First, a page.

The Seventh Day Adventists

They have a society at Coal City which meets for worship in the Methodist Church. It was organized in the year 1882 by Rev. Mr. Lane with nine or ten members, a number which has not visibly increased since then. The preacher since the organization has been the Rev. Mr. Overholser.

Methodist Episcopal Church

In about the year 1858, a class of the Methodist Episcopal Church was organized at the village of Stockton, and maintained until 1876, at which time the organization was abandoned. The society had a good membership for a number of years and met in a warehouse which was purchased and remodeled for a place of worship.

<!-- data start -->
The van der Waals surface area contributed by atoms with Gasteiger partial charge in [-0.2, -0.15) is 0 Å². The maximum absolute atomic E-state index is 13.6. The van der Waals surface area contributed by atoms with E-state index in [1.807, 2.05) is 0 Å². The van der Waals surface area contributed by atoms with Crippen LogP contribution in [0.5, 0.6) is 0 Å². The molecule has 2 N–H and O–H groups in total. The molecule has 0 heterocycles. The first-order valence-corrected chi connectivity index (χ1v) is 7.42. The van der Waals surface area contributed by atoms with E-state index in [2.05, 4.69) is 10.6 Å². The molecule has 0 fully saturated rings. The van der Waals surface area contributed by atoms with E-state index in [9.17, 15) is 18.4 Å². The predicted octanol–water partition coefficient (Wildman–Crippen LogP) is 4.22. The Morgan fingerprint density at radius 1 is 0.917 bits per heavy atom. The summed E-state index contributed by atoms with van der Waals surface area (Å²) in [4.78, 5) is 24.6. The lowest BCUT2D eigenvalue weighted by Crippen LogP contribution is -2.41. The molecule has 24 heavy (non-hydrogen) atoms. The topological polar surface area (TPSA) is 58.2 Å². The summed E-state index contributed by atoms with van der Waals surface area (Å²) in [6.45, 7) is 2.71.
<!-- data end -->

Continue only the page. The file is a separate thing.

United Brethren

In addition to the organizations mentioned, the United Brethren have a society at Daggett's Station, which meets for worship in a beautiful little temple erected in the year 1883. The church is still in its infancy but promises to become an aggressive society. The pastor in charge is Rev. L. Brandenburg.